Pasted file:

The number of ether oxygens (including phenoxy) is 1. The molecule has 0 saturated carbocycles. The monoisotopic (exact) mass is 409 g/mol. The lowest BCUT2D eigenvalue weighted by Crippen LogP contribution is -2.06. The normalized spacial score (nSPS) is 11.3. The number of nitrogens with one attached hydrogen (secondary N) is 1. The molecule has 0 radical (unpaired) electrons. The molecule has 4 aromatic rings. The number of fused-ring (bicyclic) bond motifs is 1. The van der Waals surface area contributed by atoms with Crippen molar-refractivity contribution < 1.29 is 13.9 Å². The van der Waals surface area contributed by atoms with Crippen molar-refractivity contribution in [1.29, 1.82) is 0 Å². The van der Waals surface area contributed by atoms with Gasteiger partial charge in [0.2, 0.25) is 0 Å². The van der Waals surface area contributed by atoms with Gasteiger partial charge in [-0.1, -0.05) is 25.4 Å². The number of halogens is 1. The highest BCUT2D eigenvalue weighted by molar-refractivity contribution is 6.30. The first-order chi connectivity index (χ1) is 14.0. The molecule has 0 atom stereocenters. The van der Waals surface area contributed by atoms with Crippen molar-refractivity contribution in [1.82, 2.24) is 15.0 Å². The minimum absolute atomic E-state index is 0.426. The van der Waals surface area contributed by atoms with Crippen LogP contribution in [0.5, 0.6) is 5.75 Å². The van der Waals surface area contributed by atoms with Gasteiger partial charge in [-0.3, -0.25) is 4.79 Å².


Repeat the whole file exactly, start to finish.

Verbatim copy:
The number of ether oxygens (including phenoxy) is 1. The molecule has 0 saturated carbocycles. The monoisotopic (exact) mass is 409 g/mol. The lowest BCUT2D eigenvalue weighted by Crippen LogP contribution is -2.06. The normalized spacial score (nSPS) is 11.3. The number of nitrogens with one attached hydrogen (secondary N) is 1. The molecule has 0 radical (unpaired) electrons. The molecule has 4 aromatic rings. The number of fused-ring (bicyclic) bond motifs is 1. The van der Waals surface area contributed by atoms with Crippen molar-refractivity contribution < 1.29 is 13.9 Å². The van der Waals surface area contributed by atoms with Crippen molar-refractivity contribution in [1.29, 1.82) is 0 Å². The van der Waals surface area contributed by atoms with Gasteiger partial charge in [0.2, 0.25) is 0 Å². The van der Waals surface area contributed by atoms with Gasteiger partial charge in [-0.1, -0.05) is 25.4 Å². The number of halogens is 1. The highest BCUT2D eigenvalue weighted by molar-refractivity contribution is 6.30. The first-order chi connectivity index (χ1) is 14.0. The molecule has 0 atom stereocenters. The van der Waals surface area contributed by atoms with Crippen molar-refractivity contribution in [1.82, 2.24) is 15.0 Å². The minimum absolute atomic E-state index is 0.426. The van der Waals surface area contributed by atoms with Crippen LogP contribution in [0.5, 0.6) is 5.75 Å². The van der Waals surface area contributed by atoms with Gasteiger partial charge in [-0.3, -0.25) is 4.79 Å².